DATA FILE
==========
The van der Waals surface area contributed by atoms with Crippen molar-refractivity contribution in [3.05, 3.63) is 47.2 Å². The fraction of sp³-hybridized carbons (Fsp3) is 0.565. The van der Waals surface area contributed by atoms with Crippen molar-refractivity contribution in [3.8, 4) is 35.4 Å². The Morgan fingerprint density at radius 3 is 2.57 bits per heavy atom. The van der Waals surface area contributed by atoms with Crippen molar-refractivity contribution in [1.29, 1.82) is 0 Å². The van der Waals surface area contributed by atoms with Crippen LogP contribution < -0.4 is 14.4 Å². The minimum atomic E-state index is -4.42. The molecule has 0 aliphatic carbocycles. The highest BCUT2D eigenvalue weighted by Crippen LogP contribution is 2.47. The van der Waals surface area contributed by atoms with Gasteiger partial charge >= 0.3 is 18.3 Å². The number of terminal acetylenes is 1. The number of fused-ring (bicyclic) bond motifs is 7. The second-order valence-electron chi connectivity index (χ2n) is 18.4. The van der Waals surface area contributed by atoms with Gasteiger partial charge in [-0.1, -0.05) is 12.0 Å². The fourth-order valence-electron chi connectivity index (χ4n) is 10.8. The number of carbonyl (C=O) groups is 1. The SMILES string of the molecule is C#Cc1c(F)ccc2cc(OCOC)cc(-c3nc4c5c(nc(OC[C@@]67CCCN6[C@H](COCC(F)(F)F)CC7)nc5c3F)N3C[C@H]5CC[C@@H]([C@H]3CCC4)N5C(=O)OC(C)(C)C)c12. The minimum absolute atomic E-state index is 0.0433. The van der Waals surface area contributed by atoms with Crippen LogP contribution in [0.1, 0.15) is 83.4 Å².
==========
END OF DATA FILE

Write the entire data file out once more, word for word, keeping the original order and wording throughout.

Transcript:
The van der Waals surface area contributed by atoms with Crippen molar-refractivity contribution in [3.05, 3.63) is 47.2 Å². The fraction of sp³-hybridized carbons (Fsp3) is 0.565. The van der Waals surface area contributed by atoms with Crippen molar-refractivity contribution in [3.8, 4) is 35.4 Å². The Morgan fingerprint density at radius 3 is 2.57 bits per heavy atom. The van der Waals surface area contributed by atoms with Crippen molar-refractivity contribution in [1.29, 1.82) is 0 Å². The van der Waals surface area contributed by atoms with Crippen LogP contribution < -0.4 is 14.4 Å². The minimum atomic E-state index is -4.42. The molecule has 0 aliphatic carbocycles. The highest BCUT2D eigenvalue weighted by Crippen LogP contribution is 2.47. The van der Waals surface area contributed by atoms with Gasteiger partial charge >= 0.3 is 18.3 Å². The number of terminal acetylenes is 1. The number of fused-ring (bicyclic) bond motifs is 7. The second-order valence-electron chi connectivity index (χ2n) is 18.4. The van der Waals surface area contributed by atoms with Gasteiger partial charge in [-0.1, -0.05) is 12.0 Å². The fourth-order valence-electron chi connectivity index (χ4n) is 10.8. The number of carbonyl (C=O) groups is 1. The SMILES string of the molecule is C#Cc1c(F)ccc2cc(OCOC)cc(-c3nc4c5c(nc(OC[C@@]67CCCN6[C@H](COCC(F)(F)F)CC7)nc5c3F)N3C[C@H]5CC[C@@H]([C@H]3CCC4)N5C(=O)OC(C)(C)C)c12. The minimum absolute atomic E-state index is 0.0433. The van der Waals surface area contributed by atoms with Crippen LogP contribution in [0.1, 0.15) is 83.4 Å².